Newsrooms work continuously to check language and facts
Last week I wrote a column about the possible effects of the health care bill. I e-mailed it to The Daily Sentinel late in the week before, as I do every week. The last sentence was: “Time will tell.” I read it again over the weekend, as I always do, and realized those three words were trite, hackneyed, a clich&233;, overused. Take your pick.
I e-mailed Editorial Page Editor Bob Silbernagel with a suggested change. The problem was that the change, although it wasn’t trite, wasn’t much better. Bob, being the good editor that he is, noted that and offered a suggestion of his own. That’s what eventually was published.
The story illustrates the process that goes on in the newsroom of The Daily Sentinel, and newspaper newsrooms around the country, every day. And, frankly, it’s one of the things I miss about not being in a newsroom every day.
The editing process, which works on many levels — too many to discuss all of them here — is one of the true joys of daily newspaper journalism. It is also what makes, to my mind at least, what you read in the newspaper the highest and best form of journalism yet to be devised. That collegiality, the give and take, that constant questioning and constructive criticism that is never-ending is what sets newspaper journalism apart from the other chroniclers of the first drafts of history. (The one exception to that may be magazines like “The New Yorker,” and its legendary fact-checking department.)
It’s a critical process that makes your newspaper a product you can trust. That’s not to say that newspapers always get it right. They don’t. Nor does anyone else. Nor will they. But the culture of a newspaper newsroom is such that every reporter and editor who walks into the room every day does so with one goal in mind: Do what he or she can to make sure the product produced that day is as credible as it possibly can be.
It happens in a structured and formal manner. Every story goes through at least two editors. An originating desk editor works closely with writers as the story is developed and written. That is followed by every story moving on to the news desk, where copy editors, the true unsung heroes of the newsroom, pick it apart, making sure subjects match verbs, participles don’t dangle, periods go where they should and not semi-colons, titles are correct, and scores of other minute details.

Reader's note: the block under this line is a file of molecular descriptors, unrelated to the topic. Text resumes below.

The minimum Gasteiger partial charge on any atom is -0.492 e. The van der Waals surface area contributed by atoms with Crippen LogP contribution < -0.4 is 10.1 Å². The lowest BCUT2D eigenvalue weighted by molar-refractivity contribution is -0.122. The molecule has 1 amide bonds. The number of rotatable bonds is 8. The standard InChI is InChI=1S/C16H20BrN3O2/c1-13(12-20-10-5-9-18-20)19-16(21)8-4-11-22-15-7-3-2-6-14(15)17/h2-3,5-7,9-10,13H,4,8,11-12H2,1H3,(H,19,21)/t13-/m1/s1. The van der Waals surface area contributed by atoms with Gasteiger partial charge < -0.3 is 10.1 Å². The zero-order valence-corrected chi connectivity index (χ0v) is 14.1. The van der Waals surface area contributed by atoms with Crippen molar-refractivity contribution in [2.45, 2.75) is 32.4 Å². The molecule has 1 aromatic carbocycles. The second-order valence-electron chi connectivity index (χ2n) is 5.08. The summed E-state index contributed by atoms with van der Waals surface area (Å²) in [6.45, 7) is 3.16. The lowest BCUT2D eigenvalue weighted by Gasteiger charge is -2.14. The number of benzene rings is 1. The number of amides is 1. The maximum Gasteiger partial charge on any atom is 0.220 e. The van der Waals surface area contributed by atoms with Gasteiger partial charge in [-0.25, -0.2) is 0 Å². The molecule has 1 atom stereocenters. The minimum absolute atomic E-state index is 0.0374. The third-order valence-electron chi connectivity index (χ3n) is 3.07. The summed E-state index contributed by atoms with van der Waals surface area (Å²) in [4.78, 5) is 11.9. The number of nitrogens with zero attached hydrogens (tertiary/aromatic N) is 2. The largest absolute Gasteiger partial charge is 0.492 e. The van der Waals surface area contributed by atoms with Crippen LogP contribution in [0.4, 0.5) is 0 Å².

It always bothered me a little to get letters from readers who liked to point out some grammatical error in the paper. They were often right, of course, but it was difficult to pass those complaints on to a copy editor, who probably caught a hundred little errors on the same night he or she missed that one.
If copy editors do their jobs perfectly, their work will be invisible. They’re the kind of people who relish an animated debate about the nuanced rules that govern the use of that and which, or who and whom, or affect and effect. Strange? A little. Important? Unbelievably so.
And then there the many forms of informal critiquing that go on non-stop. It seems every editor has his or her pet peeves, and young writers are smart to learn them quickly. It doesn’t, for example, take a young sports writer at The Daily Sentinel long to learn not to write a “new record” has been set. It’s a usage that makes Sports Editor Patti Arnold a little crazy. Think about it.
There are plenty of other examples of idioms we hear in every day speech, but in a newspaper newsroom they are banned. They are chased down and put to death.
“Completely destroyed,” comes to mind, as do “free gifts,” “drowned to death” and “advance planning.” If something is destroyed it’s gone. All of it. If a gift isn’t free, it’s not really a gift, is it? If you’ve drowned, you’re dead. And it’s difficult — no, impossible — to plan after the fact.
Newspaper people know when to use “less than” and when to use “fewer.” They are not interchangeable. They know readers don’t know nearly as many acronyms as authors of government and business documents think they know. Sherida Warner, a copy editor at The Daily Sentinel, has made a career of killing acronyms. In Sherida’s perfect world, acronyms would be limited to CIA and FBI and not much more.
And they know if they don’t know something, somebody in the room probably does. Ask. If that doesn’t work, this always does: Look it up. They do that, too.